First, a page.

It’s quite a challenge. Could your organisation “analyse all relevant data and deliver actionable information” based upon it? If you could, IDC reckons that your organisation would be one of a select number enjoying its share of a total of $US65 billion in productivity benefits over your less analytically oriented peers by 2020. And that’s not a global total, it’s just Asia Pacific.
Heaven knows how IDC came with that figure. If you come down from the stratospheric heights of regional statistics to the challenges facing individual organisations it’s hard enough to quantify these predictions.
How do you determine what data is relevant and what isn’t? How do you translate analysis into action plans? How do you quantify the productivity benefits thus gained?
In short, it makes for a great headline, but it’s not very helpful, except to engender a sense of urgency about developing a better data capture regime and better data analytics capabilities, which is no bad thing. However rubbery IDC’s figures might be, there is no denying the general thrust of the argument.
According to IDC the adoption of “big data and analytics” will be accelerated by the business disruption resulting from digital transformation. (It’s generally accepted that ‘big data’ and ‘data analytics’ are alternative terms for the same concept, which makes IDC’s terminology somewhat confusing).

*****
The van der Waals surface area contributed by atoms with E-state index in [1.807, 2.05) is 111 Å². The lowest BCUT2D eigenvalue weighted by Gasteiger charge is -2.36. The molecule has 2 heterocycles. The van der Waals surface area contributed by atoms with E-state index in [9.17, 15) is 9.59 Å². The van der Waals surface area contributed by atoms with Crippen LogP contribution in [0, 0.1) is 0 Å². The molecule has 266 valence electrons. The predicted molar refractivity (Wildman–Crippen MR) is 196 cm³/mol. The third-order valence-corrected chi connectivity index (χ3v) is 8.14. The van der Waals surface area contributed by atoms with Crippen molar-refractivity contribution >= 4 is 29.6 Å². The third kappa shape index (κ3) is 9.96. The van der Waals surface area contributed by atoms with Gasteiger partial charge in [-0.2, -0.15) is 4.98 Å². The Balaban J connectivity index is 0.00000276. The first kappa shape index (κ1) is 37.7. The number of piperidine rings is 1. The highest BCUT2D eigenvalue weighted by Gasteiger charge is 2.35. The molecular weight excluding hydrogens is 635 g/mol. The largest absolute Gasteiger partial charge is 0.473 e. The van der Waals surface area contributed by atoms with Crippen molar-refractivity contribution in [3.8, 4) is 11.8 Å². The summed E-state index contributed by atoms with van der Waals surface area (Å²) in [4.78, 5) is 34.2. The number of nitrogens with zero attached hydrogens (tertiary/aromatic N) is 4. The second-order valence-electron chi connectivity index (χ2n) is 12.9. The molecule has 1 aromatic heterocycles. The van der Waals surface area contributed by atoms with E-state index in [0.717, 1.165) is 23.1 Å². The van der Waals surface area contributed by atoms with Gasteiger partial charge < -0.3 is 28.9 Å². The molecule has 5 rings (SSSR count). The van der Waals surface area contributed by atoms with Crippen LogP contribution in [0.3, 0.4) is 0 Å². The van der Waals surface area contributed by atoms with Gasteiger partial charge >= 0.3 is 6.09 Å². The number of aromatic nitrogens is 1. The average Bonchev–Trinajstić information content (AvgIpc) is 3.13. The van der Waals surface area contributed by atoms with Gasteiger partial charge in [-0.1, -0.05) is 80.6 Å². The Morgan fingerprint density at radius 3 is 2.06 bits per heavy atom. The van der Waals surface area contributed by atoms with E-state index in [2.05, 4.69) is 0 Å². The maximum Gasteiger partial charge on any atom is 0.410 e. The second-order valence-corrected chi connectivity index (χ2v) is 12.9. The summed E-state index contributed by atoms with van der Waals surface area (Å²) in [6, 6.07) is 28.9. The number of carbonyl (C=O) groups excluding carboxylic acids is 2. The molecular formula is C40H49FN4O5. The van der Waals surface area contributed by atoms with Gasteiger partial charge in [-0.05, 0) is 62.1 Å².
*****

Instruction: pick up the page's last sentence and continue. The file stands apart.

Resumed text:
“With the digitalisation of everything, the ability to make smarter, quicker and more automated decisions and actions will increasingly become a competitive necessity,” IDC argues. “At the same time, barriers to entry will be lower because technology options are increasingly abundant with purpose-built tools that are designed for specific workload or use case, flexible pricing and deployment.”
That’s the good news.
The bad news is that the ‘accelerated’ adoption of big data and analytics might not produce the desired, or expected, increase in the velocity of business. These benefits, says IDC, may be counteracted by ‘data gravity’. IDC explains it thus. “The bigger the data set becomes, the greater the overhead the organisation takes on in its transport, storage, archiving, analysis and search. With small amounts of data, this overhead is not material. For larger amounts of data, the implications of data gravity become much more material. The bigger the volume, the greater the gravity and the harder it becomes to move the data.”
According to IDC’s senior market analyst for software in Asia Pacific, Chris Zang, the drive to overcome data gravity will see increased adoption of cloud-based data analytics along with SaaS-based CRM, and ERP systems.
IDC offers a few statistics on where it thinks things are going in the data analytics space in Asia Pacific. It reckons that, by 2020, 75 percent of databases (relational and non-relational) will be based on memory-optimised technology and that, by 2020, distributed micro analytics and data manipulation will be part of 80 percent of data analytics deployments.
The most staggering prediction is this one: “By 2020, data monetisation efforts will result in enterprises [that are] pursuing digital transformation initiatives increasing the marketplace's consumption of their own data by a hundred-fold or more.”
A hundred fold increase! Now that’s big data.
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